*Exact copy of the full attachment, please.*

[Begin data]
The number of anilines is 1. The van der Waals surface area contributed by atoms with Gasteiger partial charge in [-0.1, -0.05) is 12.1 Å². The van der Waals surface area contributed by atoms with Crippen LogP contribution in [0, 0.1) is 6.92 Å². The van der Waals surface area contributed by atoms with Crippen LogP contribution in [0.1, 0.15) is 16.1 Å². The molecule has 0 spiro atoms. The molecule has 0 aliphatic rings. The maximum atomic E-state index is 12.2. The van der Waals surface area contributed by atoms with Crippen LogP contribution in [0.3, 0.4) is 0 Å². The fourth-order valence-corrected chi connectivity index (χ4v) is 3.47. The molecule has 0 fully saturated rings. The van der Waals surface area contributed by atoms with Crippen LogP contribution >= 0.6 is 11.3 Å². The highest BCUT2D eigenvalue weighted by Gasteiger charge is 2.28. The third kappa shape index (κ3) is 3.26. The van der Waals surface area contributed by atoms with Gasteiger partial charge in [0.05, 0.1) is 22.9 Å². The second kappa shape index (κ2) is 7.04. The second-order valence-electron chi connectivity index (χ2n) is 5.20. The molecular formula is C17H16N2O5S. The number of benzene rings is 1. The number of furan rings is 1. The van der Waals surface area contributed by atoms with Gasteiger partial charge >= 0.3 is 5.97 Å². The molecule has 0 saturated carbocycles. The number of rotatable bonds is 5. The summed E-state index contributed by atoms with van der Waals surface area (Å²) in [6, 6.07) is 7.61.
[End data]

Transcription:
The number of anilines is 1. The van der Waals surface area contributed by atoms with Gasteiger partial charge in [-0.1, -0.05) is 12.1 Å². The van der Waals surface area contributed by atoms with Crippen LogP contribution in [0, 0.1) is 6.92 Å². The van der Waals surface area contributed by atoms with Crippen LogP contribution in [0.1, 0.15) is 16.1 Å². The molecule has 0 spiro atoms. The molecule has 0 aliphatic rings. The maximum atomic E-state index is 12.2. The van der Waals surface area contributed by atoms with Crippen LogP contribution in [0.3, 0.4) is 0 Å². The fourth-order valence-corrected chi connectivity index (χ4v) is 3.47. The molecule has 0 fully saturated rings. The van der Waals surface area contributed by atoms with Crippen LogP contribution >= 0.6 is 11.3 Å². The highest BCUT2D eigenvalue weighted by Gasteiger charge is 2.28. The third kappa shape index (κ3) is 3.26. The van der Waals surface area contributed by atoms with Gasteiger partial charge in [0.05, 0.1) is 22.9 Å². The second kappa shape index (κ2) is 7.04. The second-order valence-electron chi connectivity index (χ2n) is 5.20. The molecular formula is C17H16N2O5S. The number of benzene rings is 1. The number of furan rings is 1. The van der Waals surface area contributed by atoms with Gasteiger partial charge >= 0.3 is 5.97 Å². The molecule has 0 saturated carbocycles. The number of rotatable bonds is 5. The summed E-state index contributed by atoms with van der Waals surface area (Å²) in [6, 6.07) is 7.61.